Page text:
Posted 02-22-2001 at 17:28:20
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Zoomer- It was about 15 years ago when I last did the following, so I'm telling from an old memory.
Best thing you can do as to getting an idea about how to plumb the system is to go snoop out a store that sells the modern pressure tanks. Just look one over. Notice it is rounded on the bottom, with the water in/out fitting on the botton. Notice it has the support legs on the same end as the in/out fitting. Notice teh support legs provide ample space for piping to be installed under the tank and off the floor. Notice it has a tire inflator valve on the top.
Next, politely have a store clerk let you read the installer instruction sheet for one of 'em. The only difference is in size and cost. The technical principles involved are the same.
What you can't see, unless you peek into the in/out bung hole, is a heavy plastic, or rubber, or ???, bladder blocking the hole. Above the bladder the chamber is pressurized by air. The bladder keeps the air from dissolving into the water, requiring frequent replenishments of the air over the water.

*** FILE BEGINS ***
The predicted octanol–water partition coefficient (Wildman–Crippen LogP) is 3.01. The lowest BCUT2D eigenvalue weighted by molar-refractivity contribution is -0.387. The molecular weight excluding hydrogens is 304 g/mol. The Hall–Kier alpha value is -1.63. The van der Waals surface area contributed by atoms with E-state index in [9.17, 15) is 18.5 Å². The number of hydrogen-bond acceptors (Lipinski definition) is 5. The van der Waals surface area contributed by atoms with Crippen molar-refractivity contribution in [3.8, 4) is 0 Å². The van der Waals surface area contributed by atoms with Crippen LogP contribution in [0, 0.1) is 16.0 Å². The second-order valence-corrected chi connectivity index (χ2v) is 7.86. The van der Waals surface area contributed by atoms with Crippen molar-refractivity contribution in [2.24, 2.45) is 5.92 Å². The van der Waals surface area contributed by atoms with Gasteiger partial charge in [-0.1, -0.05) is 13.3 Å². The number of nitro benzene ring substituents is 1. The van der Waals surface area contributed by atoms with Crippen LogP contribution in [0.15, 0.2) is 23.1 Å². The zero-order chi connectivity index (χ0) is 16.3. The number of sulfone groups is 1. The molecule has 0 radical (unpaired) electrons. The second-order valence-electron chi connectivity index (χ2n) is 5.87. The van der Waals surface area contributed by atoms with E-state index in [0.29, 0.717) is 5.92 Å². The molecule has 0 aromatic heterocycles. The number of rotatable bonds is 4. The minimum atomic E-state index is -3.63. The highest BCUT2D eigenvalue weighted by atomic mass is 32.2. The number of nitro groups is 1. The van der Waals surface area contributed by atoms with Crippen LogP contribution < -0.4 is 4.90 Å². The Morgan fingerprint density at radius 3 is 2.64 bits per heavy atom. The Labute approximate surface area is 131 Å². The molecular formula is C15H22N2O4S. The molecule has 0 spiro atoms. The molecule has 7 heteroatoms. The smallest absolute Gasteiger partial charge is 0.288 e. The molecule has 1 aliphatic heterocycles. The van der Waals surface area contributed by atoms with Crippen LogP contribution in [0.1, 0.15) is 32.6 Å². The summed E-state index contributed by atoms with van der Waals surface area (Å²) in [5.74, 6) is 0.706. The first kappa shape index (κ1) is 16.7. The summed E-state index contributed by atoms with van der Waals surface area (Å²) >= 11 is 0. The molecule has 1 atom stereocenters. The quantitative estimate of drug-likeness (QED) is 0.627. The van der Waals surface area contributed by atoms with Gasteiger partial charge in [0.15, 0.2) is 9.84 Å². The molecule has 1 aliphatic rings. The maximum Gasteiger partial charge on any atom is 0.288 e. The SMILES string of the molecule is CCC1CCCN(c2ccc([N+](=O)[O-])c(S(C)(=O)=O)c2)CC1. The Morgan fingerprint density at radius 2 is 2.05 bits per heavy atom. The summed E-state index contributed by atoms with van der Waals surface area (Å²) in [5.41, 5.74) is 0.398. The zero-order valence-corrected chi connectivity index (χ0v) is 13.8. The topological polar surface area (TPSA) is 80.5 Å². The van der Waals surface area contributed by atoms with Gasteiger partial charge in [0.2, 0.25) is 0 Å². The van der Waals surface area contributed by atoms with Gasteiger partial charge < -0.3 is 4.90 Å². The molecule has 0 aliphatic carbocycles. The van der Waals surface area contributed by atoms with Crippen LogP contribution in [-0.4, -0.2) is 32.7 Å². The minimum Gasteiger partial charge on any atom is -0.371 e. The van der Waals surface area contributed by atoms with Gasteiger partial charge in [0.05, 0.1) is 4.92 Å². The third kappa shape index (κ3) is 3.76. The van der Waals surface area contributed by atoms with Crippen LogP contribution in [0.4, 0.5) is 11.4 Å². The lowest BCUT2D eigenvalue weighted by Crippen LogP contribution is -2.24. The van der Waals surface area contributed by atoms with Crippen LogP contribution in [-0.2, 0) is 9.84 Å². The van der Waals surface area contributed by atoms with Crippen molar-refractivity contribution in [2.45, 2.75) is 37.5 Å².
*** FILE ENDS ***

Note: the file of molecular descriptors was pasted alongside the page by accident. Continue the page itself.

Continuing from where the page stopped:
It is very important to adjust the bladder inflation pressure to what the instructions say. The air pressure is adjusted with the pump off, no pressure in the system, and the tank empty of water- this is a critical condition.
The pump control pressure switch also must be adjusted as part of a unified system set up activity. Again, you gotta follow the directions to the letter! That means having an accurate water pressure guage and an accurate tire pressure guage.
Two important features of the system- Everything that goes into the tank, water & "stuff", gets sent back out and nothing accumulates in the tank. Modern tanks are coated and don't form internal corrosion. If all piping and fittings in the system are plastic you'll have little to no corrosion problems.
A "plan B" is to just install the appropriate water filter on the line going out to your sprinklers and not let all the above cause you un-necessary work.
Hope that helps, IHank